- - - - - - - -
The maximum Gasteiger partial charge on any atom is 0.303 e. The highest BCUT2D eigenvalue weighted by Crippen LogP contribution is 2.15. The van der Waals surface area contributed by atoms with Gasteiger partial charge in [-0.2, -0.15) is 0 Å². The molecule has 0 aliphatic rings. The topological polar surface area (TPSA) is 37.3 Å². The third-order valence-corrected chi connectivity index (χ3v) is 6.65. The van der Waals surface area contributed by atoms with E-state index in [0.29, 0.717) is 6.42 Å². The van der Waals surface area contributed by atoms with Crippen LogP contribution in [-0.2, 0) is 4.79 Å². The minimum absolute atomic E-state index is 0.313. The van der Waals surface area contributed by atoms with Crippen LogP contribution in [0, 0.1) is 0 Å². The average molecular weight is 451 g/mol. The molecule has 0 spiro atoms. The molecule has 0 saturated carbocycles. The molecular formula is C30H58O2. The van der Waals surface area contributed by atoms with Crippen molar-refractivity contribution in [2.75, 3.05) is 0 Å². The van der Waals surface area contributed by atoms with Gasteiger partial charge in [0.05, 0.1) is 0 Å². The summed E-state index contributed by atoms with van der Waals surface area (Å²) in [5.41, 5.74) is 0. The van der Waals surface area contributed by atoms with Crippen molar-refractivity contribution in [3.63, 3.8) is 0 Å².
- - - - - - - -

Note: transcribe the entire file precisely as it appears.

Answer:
The maximum Gasteiger partial charge on any atom is 0.303 e. The highest BCUT2D eigenvalue weighted by Crippen LogP contribution is 2.15. The van der Waals surface area contributed by atoms with Gasteiger partial charge in [-0.2, -0.15) is 0 Å². The molecule has 0 aliphatic rings. The topological polar surface area (TPSA) is 37.3 Å². The third-order valence-corrected chi connectivity index (χ3v) is 6.65. The van der Waals surface area contributed by atoms with E-state index in [0.29, 0.717) is 6.42 Å². The van der Waals surface area contributed by atoms with Crippen LogP contribution in [-0.2, 0) is 4.79 Å². The minimum absolute atomic E-state index is 0.313. The van der Waals surface area contributed by atoms with Crippen LogP contribution in [0, 0.1) is 0 Å². The average molecular weight is 451 g/mol. The molecule has 0 spiro atoms. The molecule has 0 saturated carbocycles. The molecular formula is C30H58O2. The van der Waals surface area contributed by atoms with Crippen molar-refractivity contribution in [2.75, 3.05) is 0 Å². The van der Waals surface area contributed by atoms with Gasteiger partial charge in [0.05, 0.1) is 0 Å². The summed E-state index contributed by atoms with van der Waals surface area (Å²) in [5.41, 5.74) is 0. The van der Waals surface area contributed by atoms with Crippen molar-refractivity contribution in [3.63, 3.8) is 0 Å².